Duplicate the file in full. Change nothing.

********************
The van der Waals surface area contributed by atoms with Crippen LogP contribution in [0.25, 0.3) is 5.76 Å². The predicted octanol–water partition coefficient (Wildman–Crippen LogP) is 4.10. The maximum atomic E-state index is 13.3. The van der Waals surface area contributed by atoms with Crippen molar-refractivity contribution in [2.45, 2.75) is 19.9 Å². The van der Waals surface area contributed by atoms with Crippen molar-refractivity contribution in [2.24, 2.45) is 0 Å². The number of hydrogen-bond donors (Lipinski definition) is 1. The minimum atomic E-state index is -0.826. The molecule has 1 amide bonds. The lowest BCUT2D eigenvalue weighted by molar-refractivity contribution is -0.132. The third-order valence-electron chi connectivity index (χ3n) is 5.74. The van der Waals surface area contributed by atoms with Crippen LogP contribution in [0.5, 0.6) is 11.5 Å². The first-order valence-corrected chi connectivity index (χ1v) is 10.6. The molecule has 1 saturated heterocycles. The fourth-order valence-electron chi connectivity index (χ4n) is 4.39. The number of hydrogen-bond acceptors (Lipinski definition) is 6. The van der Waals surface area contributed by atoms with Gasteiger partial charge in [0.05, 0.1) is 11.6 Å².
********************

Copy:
The van der Waals surface area contributed by atoms with Crippen LogP contribution in [0.25, 0.3) is 5.76 Å². The predicted octanol–water partition coefficient (Wildman–Crippen LogP) is 4.10. The maximum atomic E-state index is 13.3. The van der Waals surface area contributed by atoms with Crippen molar-refractivity contribution in [2.45, 2.75) is 19.9 Å². The van der Waals surface area contributed by atoms with Crippen molar-refractivity contribution in [2.24, 2.45) is 0 Å². The number of hydrogen-bond donors (Lipinski definition) is 1. The minimum atomic E-state index is -0.826. The molecule has 1 amide bonds. The lowest BCUT2D eigenvalue weighted by molar-refractivity contribution is -0.132. The third-order valence-electron chi connectivity index (χ3n) is 5.74. The van der Waals surface area contributed by atoms with Crippen LogP contribution in [0.5, 0.6) is 11.5 Å². The first-order valence-corrected chi connectivity index (χ1v) is 10.6. The molecule has 1 saturated heterocycles. The fourth-order valence-electron chi connectivity index (χ4n) is 4.39. The number of hydrogen-bond acceptors (Lipinski definition) is 6. The van der Waals surface area contributed by atoms with Gasteiger partial charge in [0.05, 0.1) is 11.6 Å².